What do Democrats want?
Before the first publicized hearing from the House Jan. 6 committee last month, the New York Times explained that Democrats hoped to "refocus voters' attention on Jan. 6" to hurt Republicans by connecting the GOP "to an unprecedented plot to undermine democracy itself."
The Times reported:
With their control of Congress hanging in the balance, Democrats plan to use made-for-television moments and a carefully choreographed rollout of revelations over the course of six hearings to remind the public of the magnitude of Mr. Trump’s effort to overturn the election, and to persuade voters that the coming midterm elections are a chance to hold Republicans accountable for it.
But what does the data show?
CNN senior data reporter Harry Enten told CNN anchor Jake Tapper on Monday the hearings are not moving the needle in Democrats' favor ahead of the 2022 midterm elections.
"We've talked before about the poor polling for Democrats heading into this year's midterm elections. Have these hearings changed that outlook at all?" Tapper asked.
"Not really. No," Enten replied.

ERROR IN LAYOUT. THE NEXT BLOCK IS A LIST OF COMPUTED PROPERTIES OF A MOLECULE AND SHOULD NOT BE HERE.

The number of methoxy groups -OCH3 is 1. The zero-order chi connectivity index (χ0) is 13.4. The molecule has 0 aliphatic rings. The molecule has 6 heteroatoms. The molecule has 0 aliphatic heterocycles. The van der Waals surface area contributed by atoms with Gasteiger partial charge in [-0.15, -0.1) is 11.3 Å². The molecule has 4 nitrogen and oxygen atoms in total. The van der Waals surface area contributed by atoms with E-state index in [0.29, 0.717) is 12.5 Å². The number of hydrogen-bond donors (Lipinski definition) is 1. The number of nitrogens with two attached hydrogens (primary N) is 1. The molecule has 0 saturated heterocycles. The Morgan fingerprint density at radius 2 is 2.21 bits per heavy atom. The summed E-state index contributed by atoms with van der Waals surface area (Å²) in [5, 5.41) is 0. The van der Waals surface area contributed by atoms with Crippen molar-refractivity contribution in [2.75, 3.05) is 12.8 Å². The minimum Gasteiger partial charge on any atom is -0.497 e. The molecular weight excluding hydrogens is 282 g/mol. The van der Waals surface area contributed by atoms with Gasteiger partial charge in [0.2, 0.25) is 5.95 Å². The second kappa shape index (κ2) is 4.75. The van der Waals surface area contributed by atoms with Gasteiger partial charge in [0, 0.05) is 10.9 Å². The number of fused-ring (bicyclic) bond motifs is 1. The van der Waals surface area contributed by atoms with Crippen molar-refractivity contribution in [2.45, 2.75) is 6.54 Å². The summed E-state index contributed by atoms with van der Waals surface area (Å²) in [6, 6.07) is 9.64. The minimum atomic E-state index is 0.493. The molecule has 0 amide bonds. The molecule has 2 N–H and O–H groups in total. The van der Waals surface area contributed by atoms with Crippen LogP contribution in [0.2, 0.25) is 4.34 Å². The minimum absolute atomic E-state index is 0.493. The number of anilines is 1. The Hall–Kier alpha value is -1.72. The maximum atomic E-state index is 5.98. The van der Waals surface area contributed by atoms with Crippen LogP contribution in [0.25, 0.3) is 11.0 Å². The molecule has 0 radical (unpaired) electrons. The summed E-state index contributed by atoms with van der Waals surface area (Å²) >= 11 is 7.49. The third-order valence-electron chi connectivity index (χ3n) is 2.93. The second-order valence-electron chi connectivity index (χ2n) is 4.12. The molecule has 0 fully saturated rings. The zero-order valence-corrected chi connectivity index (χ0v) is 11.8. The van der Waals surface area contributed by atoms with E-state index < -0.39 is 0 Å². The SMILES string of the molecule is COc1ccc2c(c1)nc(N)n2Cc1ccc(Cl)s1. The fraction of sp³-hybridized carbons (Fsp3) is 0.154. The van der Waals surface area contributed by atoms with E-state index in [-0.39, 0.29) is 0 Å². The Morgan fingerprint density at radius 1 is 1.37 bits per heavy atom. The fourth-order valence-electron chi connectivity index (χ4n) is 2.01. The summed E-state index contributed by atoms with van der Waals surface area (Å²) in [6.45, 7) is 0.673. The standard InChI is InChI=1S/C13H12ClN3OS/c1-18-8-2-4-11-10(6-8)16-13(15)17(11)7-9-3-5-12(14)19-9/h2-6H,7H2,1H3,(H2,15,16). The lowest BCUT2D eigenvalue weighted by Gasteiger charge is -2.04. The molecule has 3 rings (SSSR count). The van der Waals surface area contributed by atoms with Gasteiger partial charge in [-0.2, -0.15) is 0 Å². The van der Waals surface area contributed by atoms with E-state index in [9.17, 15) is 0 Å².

"Look, before the hearings began — they began on June 9 — on June 8, my average of the polls, the generic ballot had Republicans +3 points. Now, where is it? Republicans +2 points," he explained. "You could make the argument that maybe there was a slight change, but the fact is, there's so much news going on, this is not much of a change — at all."
The reason the hearings are not making a difference, Enten explained, is because Americans simply are not concerned about them as they continue to face sky-high inflation and gas prices.
"What is the top issue for Americans at this point, and who is trusted on that? The top issue for Americans at this point is not the Jan 6 committee hearings," Enten said. "It is not Donald Trump, it's inflation, according to 33% of Americans — that is the top issue.
"And who is trusted more on the issue of inflation? The margin right here is absolutely huge: Republicans are trusted over Democrats by 19 points," he continued. "And that is why at this particular point, Republicans still lead on that generic congressional ballot."